"We are in the early stages of the transition to an electrification of the grid and green energy, and there are strong tailwinds that could drive growth through 2030 and beyond," she said adding that the move is most pronounced in European utilities, including Enel in Italy, E.ON in Germany and Denmark’s Ørsted as some European governments have set high decarbonization targets.
Semiconductors will be everywhere and in everything
Steve Watson, an equity portfolio manager with 33 years of experience and a manager for New Perspective Fund, predicts the penetration of semiconductors to monitor many more aspects of our daily lives.
"Most of this will be through products we already have — phones and tablets, automobiles, entertainment systems and appliances. Wearables are becoming more sophisticated and will help us track our workouts, sleep and overall health," Watson says.
"Over the next decade, I expect chipmakers to be working overtime to satisfy the robust demand for semis across industries. In my portfolios I’m interested in companies that may be misunderstood by the market but are working on transformative ideas to change daily life," he added.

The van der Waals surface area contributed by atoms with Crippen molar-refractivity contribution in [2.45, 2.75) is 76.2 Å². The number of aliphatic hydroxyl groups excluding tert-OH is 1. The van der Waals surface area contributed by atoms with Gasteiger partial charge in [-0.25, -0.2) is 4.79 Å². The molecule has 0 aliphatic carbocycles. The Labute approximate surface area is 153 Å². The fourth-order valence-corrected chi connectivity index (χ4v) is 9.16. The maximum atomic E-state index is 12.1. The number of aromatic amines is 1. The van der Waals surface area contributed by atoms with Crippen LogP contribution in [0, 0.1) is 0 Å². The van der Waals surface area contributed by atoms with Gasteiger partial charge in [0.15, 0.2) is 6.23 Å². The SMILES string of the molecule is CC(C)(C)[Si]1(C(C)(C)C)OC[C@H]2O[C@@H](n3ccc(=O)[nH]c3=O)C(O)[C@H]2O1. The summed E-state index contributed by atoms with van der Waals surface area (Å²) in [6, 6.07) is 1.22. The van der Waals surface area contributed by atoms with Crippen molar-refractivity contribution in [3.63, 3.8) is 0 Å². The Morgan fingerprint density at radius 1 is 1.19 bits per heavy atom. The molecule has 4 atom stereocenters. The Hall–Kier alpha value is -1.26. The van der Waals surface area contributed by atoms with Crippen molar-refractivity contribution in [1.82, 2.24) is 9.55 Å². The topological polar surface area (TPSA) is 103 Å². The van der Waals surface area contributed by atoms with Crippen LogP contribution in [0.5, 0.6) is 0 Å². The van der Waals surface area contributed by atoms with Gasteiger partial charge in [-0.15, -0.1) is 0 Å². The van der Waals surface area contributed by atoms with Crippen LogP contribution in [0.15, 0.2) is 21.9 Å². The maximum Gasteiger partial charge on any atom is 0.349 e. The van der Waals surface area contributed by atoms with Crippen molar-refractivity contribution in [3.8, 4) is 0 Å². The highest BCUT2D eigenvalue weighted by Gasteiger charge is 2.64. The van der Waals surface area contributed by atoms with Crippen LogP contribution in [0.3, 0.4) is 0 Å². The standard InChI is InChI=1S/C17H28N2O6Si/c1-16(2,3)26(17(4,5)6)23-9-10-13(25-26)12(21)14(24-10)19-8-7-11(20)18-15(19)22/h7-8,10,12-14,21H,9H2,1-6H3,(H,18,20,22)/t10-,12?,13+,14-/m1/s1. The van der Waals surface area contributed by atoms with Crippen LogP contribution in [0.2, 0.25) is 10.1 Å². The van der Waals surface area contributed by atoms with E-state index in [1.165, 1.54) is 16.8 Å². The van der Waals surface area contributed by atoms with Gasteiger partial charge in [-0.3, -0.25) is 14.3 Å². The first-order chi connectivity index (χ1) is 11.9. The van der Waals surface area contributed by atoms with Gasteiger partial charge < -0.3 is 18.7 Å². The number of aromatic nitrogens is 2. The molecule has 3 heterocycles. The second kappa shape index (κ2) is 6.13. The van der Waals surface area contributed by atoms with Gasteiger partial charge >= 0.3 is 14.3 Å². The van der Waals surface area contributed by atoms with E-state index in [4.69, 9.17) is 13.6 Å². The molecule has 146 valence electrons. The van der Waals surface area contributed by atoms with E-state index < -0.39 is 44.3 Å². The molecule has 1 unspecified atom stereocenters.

According to his forecasts, Communications and Computers will lead the way for the uses of semiconductors by 2025 with a share of 34 percent and 32 percent respectively.
Cash will be but a distant memory
Jody Jonsson, an equity portfolio manager with 32 years of experience who is is president of Capital Research and Management Company and a manager for New Perspective Fund, the pandemic has visibly accelerated the use of digital payments around the world, including places where they weren’t being used as a function of daily life."We’ve also seen strong growth in smaller companies outside the U.S. that offer mobile payment platforms for merchants," Jonsson said.